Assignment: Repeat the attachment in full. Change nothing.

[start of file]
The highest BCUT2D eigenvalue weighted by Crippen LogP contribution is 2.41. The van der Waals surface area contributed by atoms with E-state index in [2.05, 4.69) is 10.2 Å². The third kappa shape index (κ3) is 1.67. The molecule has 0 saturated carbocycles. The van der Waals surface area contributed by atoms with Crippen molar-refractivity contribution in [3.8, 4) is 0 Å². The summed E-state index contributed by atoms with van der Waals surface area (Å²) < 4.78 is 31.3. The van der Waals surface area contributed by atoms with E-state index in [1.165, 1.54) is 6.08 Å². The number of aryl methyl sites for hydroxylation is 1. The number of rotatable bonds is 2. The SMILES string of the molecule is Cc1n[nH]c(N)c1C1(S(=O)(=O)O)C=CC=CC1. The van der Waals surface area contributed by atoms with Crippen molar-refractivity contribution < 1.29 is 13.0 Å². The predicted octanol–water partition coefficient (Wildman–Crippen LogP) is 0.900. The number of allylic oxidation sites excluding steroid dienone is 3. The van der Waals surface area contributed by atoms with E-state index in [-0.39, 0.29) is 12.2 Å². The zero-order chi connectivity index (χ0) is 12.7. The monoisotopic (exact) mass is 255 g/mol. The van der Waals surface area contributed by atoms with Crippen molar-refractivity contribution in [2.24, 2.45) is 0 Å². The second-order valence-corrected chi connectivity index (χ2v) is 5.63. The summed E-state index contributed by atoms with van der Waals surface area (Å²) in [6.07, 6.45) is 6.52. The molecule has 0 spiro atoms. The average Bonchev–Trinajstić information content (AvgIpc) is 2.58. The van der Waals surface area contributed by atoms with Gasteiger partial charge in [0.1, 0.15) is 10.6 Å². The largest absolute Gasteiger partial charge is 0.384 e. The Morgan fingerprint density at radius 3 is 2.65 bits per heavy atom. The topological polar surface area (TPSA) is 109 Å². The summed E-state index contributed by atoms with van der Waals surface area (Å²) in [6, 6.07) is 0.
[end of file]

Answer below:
The highest BCUT2D eigenvalue weighted by Crippen LogP contribution is 2.41. The van der Waals surface area contributed by atoms with E-state index in [2.05, 4.69) is 10.2 Å². The third kappa shape index (κ3) is 1.67. The molecule has 0 saturated carbocycles. The van der Waals surface area contributed by atoms with Crippen molar-refractivity contribution in [3.8, 4) is 0 Å². The summed E-state index contributed by atoms with van der Waals surface area (Å²) < 4.78 is 31.3. The van der Waals surface area contributed by atoms with E-state index in [1.165, 1.54) is 6.08 Å². The number of aryl methyl sites for hydroxylation is 1. The number of rotatable bonds is 2. The SMILES string of the molecule is Cc1n[nH]c(N)c1C1(S(=O)(=O)O)C=CC=CC1. The van der Waals surface area contributed by atoms with Crippen molar-refractivity contribution < 1.29 is 13.0 Å². The predicted octanol–water partition coefficient (Wildman–Crippen LogP) is 0.900. The number of allylic oxidation sites excluding steroid dienone is 3. The van der Waals surface area contributed by atoms with E-state index in [-0.39, 0.29) is 12.2 Å². The zero-order chi connectivity index (χ0) is 12.7. The monoisotopic (exact) mass is 255 g/mol. The van der Waals surface area contributed by atoms with Crippen molar-refractivity contribution in [2.24, 2.45) is 0 Å². The second-order valence-corrected chi connectivity index (χ2v) is 5.63. The summed E-state index contributed by atoms with van der Waals surface area (Å²) in [6.07, 6.45) is 6.52. The molecule has 0 spiro atoms. The average Bonchev–Trinajstić information content (AvgIpc) is 2.58. The van der Waals surface area contributed by atoms with Gasteiger partial charge in [0.1, 0.15) is 10.6 Å². The largest absolute Gasteiger partial charge is 0.384 e. The Morgan fingerprint density at radius 3 is 2.65 bits per heavy atom. The topological polar surface area (TPSA) is 109 Å². The summed E-state index contributed by atoms with van der Waals surface area (Å²) in [6, 6.07) is 0.